Judicial Independence in Civil Law Regimes: Econometrics from Japan
Because civil-law systems hire unproven jurists into career judiciaries, many maintain elaborate incentive structures to prevent their judges from shirking. We use personnel data (backgrounds, judicial decisions, job postings) on 275 Japanese judges to explore general determinants of career success and to test how extensively politicians manipulate career incentives for political ends. We find strong evidence that the judicial system rewards the smartest and most productive judges. Contrary to some observers, we find no evidence of on-going school cliques, and no evidence that the system favors judges who mediate over those who adjudicate. More controversially, we locate three politically driven phenomena. First, even as late as the 1980's, judges who joined a prominent leftist organization in the 1960's were receiving less attractive jobs. Second, judges who decided a high percentage of cases against the government early in their careers were still receiving less attractive jobs than their peers in 1980s. Finally, whenever a judge decided a case against the government, he incurred a significant risk that the government would soon punish him with a less attractive post.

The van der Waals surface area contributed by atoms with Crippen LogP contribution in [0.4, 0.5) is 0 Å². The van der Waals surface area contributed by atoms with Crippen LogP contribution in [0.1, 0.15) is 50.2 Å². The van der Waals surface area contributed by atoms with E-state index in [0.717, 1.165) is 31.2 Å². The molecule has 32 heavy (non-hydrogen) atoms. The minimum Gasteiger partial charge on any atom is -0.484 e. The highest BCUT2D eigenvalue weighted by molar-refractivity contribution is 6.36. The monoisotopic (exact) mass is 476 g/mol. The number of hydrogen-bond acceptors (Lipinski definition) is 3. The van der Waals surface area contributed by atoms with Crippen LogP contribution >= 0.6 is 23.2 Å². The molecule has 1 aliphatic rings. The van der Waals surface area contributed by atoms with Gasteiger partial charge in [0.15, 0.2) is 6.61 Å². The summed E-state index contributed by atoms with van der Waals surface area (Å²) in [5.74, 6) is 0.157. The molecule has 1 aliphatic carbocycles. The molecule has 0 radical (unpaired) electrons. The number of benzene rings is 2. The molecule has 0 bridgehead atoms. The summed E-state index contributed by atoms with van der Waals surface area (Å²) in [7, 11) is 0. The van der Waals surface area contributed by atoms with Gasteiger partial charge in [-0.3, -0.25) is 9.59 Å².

References listed on IDEAS
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- Toma, Eugenia Froedge, 1991. "Congressional Influence and the Supreme Court: The Budget as a Signaling Device," The Journal of Legal Studies, University of Chicago Press, vol. 20(1), pages 131-146, January.
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